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MMGW Initiative - MMGM Goals
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MMGW Goals & Outcomes

The mission of Making Middle Grades Work (MMGW) is to create a culture of high expectations and continuous improvement that prepares middle grades students for challenging high school studies. To achieve this mission, MMGW has set several goals for continuous improvement:

  • Increase the percentages of students who meet the MMGW performance goals in reading, mathematics and science on the Middle Grades Assessment to 85 percent.
  • Increase the percentages of all students who perform at the Proficient level to at least 50 percent in reading, mathematics and science, as measured by the Middle Grades Assessment.
  • Increase annually the percentage of students entering high school prepared to succeed in college-preparatory courses.
  • Increase the percentage of students who transition into grade nine and complete high school four years later to 90 percent.
  • Reduce the failure rate in grade nine by ensuring middle grades students receive the preparation they need to succeed in rigorous ninth-grade courses such as Algebra I and college-preparatory English and science.
  • Advance state and local policies and leadership initiatives that sustain a continuous school improvement effort.

MMGW Conditions for Accelerating Student Achievement

MMGW believes that everyone — teachers, school leaders, district leaders, and local and state leaders — must work together to create the conditions in which student achievement, graduation rates and school culture can improve.

  • A clear, functional mission statement: A clear, functional mission statement defines the purpose of the middle grades school: to prepare students for rigorous, college-preparatory courses in high school.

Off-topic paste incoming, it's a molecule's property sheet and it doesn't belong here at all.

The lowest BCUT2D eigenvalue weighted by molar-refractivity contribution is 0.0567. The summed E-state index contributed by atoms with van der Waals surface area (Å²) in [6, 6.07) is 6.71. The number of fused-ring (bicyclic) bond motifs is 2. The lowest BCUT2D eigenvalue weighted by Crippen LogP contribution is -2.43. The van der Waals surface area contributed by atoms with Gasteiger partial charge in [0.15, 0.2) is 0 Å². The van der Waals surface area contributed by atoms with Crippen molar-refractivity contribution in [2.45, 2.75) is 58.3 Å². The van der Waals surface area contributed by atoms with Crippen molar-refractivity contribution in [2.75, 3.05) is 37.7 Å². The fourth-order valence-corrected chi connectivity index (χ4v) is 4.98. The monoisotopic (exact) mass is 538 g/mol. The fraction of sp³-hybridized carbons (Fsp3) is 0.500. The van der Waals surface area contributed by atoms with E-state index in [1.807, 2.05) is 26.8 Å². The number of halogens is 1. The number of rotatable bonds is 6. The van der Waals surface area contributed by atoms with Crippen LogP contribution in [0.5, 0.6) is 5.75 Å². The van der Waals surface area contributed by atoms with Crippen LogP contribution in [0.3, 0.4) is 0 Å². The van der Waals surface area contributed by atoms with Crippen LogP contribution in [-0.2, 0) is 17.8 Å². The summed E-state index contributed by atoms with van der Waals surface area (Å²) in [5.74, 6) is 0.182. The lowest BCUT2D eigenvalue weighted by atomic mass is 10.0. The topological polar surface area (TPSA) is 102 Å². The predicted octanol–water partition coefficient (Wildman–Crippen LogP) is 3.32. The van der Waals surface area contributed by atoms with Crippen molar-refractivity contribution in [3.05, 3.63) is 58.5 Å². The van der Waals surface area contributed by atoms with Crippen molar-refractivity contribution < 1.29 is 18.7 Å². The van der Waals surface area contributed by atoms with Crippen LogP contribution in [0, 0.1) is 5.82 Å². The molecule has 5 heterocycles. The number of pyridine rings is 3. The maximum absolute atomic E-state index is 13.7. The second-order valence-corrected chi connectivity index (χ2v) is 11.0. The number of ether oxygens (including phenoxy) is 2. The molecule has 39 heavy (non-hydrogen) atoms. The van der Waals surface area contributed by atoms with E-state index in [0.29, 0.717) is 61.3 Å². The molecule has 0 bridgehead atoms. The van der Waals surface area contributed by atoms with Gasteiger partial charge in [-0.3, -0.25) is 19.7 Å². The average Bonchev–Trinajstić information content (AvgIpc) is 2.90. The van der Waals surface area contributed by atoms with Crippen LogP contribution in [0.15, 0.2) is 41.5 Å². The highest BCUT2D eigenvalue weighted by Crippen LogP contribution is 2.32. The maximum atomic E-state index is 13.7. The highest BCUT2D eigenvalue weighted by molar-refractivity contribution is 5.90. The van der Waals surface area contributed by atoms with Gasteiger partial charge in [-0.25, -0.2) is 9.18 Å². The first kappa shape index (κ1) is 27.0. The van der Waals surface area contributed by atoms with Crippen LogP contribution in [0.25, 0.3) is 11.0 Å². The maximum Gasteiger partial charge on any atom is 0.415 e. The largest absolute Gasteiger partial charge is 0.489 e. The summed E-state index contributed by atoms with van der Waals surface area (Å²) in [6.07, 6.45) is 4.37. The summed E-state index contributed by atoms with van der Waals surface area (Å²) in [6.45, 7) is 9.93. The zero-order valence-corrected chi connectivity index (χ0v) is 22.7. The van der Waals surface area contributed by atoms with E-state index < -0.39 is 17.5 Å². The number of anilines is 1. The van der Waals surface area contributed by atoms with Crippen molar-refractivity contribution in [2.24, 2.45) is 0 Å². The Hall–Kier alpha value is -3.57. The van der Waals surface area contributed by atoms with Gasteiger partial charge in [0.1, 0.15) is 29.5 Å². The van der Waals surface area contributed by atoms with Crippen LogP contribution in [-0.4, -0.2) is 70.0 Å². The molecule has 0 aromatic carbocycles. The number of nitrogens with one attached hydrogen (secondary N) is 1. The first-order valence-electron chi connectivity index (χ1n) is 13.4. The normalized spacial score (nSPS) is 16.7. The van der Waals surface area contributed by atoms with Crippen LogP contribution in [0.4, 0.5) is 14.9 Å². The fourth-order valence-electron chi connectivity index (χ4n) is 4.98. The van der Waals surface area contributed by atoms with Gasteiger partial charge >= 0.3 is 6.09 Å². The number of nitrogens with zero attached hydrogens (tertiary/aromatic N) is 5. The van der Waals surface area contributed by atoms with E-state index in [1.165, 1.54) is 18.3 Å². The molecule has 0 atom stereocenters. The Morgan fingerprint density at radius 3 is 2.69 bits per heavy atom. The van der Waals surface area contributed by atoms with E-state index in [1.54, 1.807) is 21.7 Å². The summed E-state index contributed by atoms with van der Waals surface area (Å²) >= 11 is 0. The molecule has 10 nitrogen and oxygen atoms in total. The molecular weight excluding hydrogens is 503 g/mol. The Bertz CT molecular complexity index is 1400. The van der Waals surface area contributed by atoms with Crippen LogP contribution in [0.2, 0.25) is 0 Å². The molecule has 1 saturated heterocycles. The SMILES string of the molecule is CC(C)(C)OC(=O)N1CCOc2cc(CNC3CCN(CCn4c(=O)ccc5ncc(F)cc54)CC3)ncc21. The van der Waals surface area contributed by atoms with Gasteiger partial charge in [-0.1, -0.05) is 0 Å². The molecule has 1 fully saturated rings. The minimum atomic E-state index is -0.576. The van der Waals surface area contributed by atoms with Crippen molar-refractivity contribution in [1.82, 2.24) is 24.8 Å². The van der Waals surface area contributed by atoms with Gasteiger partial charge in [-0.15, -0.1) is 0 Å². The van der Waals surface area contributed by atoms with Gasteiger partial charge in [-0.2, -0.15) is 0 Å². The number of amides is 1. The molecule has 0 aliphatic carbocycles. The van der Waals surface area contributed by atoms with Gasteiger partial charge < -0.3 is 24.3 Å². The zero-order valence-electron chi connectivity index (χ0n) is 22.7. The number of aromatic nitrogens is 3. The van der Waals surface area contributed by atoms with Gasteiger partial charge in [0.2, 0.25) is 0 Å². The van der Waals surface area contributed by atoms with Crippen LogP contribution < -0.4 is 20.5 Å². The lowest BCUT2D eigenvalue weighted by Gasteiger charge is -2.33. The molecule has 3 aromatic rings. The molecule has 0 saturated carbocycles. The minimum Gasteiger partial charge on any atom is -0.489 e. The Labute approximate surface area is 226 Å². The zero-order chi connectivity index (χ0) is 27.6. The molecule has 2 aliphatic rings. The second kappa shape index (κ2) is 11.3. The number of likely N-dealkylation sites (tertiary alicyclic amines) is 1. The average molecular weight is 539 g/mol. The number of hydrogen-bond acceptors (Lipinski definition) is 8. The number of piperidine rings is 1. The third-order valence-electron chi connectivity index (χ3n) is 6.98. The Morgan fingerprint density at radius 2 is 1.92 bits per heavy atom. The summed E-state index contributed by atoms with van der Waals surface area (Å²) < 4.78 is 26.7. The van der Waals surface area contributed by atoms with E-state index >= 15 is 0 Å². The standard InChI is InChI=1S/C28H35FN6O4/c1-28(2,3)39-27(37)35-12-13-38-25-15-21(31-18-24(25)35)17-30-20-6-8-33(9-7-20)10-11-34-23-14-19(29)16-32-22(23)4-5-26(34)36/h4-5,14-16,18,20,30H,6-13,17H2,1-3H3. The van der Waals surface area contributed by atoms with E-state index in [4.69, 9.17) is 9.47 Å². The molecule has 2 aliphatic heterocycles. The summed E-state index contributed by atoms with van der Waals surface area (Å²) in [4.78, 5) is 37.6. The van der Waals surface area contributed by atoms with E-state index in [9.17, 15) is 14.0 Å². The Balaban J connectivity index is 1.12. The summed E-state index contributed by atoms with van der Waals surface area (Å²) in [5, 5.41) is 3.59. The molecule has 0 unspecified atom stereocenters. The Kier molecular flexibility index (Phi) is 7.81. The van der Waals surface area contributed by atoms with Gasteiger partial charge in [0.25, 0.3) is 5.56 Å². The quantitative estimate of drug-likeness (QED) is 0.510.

• Commitment: State partners, the school board, district leaders and the community are fully committed to implementing the comprehensive MMGW improvement framework.
  • Planning for continuous improvement: District and school leaders create an organizational structure and process that ensures continuous involvement with the faculty on what to teach; how to teach it; what students are expected to learn; how to assess what they have learned; and how district and school leaders support each other, the students, students' parents and the community.
  • Curriculum: District leaders support and encourage a curriculum review that aligns all curricula to state, national and international standards. Performance standards define the quantity and quality of work expected at each grade level throughout the system.
  • Support for professional development: District and school leaders provide leadership and financial support for professional development directly connected to academic standards and student achievement. Professional development includes support for teachers as they develop the capacity to implement teaching practices.
  • Teacher preparation: The local school board helps teachers without a major in their subject area upgrade their content knowledge through planned and approved learning experiences. The school board strives to hire new teachers with subject-area majors that match their teaching assignments